Yes! Excellent question. That was a big part of why we wanted to get out and talk to Americans face to face.  For better or for worse, being “green” or saying that you are is very trendy right now in big cities and amongst those who can afford to buy organic food or recycled toothbrushes or trendy canvas shopping bags. The fact is, when we interviewed people without much disposable income or who were less educated, often times they would shudder at being called an environmentalist, but in the same breath be telling us about how they save money by eating food they grow or hunt themselves, paying for things by collecting cans to recycle or walking where they need to go rather than driving. Their environmental impact was far less than many of the affluent “environmentalists” that we interviewed.
Tandem 2star:
Young people are perhaps better aware of climate change then their parents or older adults. How confident do you suppose teenagers are that they can help affect lasting change that will slow or reverse climate change in their lifetimes?
Winslow and McCarthy:
We actually found that teenagers seem to be so saturated by the “green” messages they’re getting all the time that they are often overwhelmed and feel like the problem is so big that they don’t know what they can do about it. It’s actually folks somewhere between 20-50 who seem to feel more like their actions can really have an impact.
What do you hope to accomplish with your work? What do you hope people will do once they see your images and hear the stories you’re collecting?
Winslow and McCarthy:
We just want to bring about a better level of understanding regarding the opinions of Americans. We think that talking about different opinions and trying to understand where others are coming from is integral to finding a solution. So often our country is painted as being polarized on the topic of climate change- believers and non-believers, religious and atheist, affluent and disadvantaged… we found that we all actually have more in common on the issue than we’re often led to believe.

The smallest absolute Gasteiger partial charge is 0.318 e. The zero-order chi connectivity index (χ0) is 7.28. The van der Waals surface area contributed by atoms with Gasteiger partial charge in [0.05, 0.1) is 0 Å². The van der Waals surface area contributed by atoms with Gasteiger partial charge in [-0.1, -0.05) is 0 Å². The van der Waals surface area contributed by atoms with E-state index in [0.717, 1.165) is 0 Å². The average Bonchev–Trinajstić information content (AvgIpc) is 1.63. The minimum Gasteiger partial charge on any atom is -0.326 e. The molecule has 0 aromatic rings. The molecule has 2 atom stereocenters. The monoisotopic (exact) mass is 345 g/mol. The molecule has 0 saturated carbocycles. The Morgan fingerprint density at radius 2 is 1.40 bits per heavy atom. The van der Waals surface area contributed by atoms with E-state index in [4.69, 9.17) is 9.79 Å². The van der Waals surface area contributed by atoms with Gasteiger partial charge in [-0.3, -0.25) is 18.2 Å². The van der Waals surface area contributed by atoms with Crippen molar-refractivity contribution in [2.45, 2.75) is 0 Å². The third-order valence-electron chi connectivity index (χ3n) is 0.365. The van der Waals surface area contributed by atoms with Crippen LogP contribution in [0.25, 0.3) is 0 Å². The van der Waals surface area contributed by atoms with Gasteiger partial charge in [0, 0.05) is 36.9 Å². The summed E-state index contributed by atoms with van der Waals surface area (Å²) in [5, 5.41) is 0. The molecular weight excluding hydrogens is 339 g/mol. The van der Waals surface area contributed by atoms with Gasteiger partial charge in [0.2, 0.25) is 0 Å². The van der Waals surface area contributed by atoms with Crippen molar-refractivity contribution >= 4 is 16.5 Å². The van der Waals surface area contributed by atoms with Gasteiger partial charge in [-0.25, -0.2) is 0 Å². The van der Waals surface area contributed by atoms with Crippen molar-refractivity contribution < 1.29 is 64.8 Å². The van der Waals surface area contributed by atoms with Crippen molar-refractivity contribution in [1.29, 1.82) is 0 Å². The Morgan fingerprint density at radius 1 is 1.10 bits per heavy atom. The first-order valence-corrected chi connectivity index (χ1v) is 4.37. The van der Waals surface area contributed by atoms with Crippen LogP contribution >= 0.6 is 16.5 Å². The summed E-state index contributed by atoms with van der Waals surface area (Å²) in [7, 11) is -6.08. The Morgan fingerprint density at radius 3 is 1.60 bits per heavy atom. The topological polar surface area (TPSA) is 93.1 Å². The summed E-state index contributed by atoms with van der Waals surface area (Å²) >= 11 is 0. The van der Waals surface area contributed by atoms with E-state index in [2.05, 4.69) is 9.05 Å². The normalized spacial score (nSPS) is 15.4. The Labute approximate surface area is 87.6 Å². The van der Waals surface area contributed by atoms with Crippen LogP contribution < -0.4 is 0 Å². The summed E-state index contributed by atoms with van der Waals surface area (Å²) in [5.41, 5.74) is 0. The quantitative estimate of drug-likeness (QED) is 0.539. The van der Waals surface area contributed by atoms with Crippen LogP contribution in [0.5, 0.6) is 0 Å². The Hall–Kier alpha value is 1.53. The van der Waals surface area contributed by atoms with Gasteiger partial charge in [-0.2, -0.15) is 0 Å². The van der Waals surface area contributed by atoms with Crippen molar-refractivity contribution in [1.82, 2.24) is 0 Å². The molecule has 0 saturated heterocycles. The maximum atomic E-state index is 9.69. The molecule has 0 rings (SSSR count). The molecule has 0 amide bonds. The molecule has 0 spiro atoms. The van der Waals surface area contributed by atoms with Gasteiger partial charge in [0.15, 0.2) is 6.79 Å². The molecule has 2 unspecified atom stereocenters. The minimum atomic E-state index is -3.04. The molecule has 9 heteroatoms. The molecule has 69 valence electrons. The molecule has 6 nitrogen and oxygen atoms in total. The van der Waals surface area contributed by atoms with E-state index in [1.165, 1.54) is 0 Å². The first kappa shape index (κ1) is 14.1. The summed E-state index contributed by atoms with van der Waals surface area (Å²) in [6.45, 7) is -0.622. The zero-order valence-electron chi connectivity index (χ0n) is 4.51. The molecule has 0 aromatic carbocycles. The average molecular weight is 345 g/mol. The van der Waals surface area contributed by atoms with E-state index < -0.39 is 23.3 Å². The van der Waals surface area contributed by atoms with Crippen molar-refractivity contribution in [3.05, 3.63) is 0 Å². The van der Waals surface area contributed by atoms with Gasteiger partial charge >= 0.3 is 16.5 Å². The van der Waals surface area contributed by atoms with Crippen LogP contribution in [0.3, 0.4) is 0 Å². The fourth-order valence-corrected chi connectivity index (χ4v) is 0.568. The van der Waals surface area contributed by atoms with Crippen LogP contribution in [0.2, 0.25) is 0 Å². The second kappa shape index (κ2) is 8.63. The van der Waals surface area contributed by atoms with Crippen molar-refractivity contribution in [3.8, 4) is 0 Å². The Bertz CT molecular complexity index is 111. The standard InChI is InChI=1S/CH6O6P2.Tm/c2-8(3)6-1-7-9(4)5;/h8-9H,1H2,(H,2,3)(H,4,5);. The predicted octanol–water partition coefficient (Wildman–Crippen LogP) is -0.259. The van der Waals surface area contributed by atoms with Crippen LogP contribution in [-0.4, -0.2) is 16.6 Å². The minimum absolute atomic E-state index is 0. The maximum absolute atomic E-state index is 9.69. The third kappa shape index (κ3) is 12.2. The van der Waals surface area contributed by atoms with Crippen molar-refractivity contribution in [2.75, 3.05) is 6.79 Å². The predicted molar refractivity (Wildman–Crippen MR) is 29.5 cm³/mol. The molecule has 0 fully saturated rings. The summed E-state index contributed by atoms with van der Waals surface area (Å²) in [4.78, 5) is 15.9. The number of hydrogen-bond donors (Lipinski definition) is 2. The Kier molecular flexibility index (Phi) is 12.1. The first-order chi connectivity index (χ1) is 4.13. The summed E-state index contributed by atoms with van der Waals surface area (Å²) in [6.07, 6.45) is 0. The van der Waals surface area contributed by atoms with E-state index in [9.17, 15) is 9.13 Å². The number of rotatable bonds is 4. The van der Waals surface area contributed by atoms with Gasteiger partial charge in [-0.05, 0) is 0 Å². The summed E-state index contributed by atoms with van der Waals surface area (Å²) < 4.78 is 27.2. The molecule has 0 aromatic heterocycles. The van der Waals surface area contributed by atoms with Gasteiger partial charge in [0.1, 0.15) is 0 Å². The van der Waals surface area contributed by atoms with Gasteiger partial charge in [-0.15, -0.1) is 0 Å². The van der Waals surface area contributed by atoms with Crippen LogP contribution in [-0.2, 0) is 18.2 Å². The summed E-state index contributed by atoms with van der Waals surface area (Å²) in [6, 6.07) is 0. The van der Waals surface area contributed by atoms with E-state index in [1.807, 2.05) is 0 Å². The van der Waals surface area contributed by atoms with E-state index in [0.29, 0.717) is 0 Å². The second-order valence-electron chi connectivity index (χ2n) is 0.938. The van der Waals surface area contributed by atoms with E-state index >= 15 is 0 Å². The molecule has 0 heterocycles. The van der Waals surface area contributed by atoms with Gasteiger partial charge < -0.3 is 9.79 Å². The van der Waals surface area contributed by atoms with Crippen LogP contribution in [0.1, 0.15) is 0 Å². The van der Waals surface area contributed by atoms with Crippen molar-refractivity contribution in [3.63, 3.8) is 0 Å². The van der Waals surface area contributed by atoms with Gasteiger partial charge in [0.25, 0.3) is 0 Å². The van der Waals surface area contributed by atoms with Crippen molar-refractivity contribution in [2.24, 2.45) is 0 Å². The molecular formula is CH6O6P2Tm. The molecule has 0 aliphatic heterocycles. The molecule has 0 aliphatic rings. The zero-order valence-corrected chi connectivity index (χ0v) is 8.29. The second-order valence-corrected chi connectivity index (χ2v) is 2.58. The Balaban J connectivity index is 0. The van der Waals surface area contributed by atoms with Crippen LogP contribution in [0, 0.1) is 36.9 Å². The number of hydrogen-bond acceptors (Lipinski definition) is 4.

Did I miss anything? What did I neglect to ask that you want people most to know about your work?
Winslow and McCarthy:
I guess we really want people to know that we were out there collecting data. It will be presented in the form of art, but the point is to generate discussion and hopefully facilitate understanding. We don’t want to push our personal opinions on anybody, but we do want people on all sides of the issue to sit up and listen to each other.
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Tell us about yourselves:
Where’s your hometown?
Alan: Charlton, NY
Mo: Williston, VT
How old are you?
Alan: 25
Mo: 26
Are you married?
Do you have children
What’s your degree of education?
Alan: BA in Environmental Science and Photography from SUNY Buffalo
Mo: BA in English Literature from Connecticut College and some post-grad work at the Salt Institute for Documentary Studies
Where is your favorite place in the world? Where do you find peace in your soul just being there?
Alan: My secret hiking spot in the Adirondacks. A pond surrounded by wild blueberry fields.
Mo: My family’s place in the Adirondacks.
What’s your favorite music? Style? Band? Performing artist?
Alan: I hate that cop-out answer of “everything” but I truly do love all types of music. Tom Petty and the Heartbreakers hold a special place in my heart though.
Mo: Jazz. All types of jazz. The greats, like Miles Davis and Dave Bruebeck- it’s like poetry!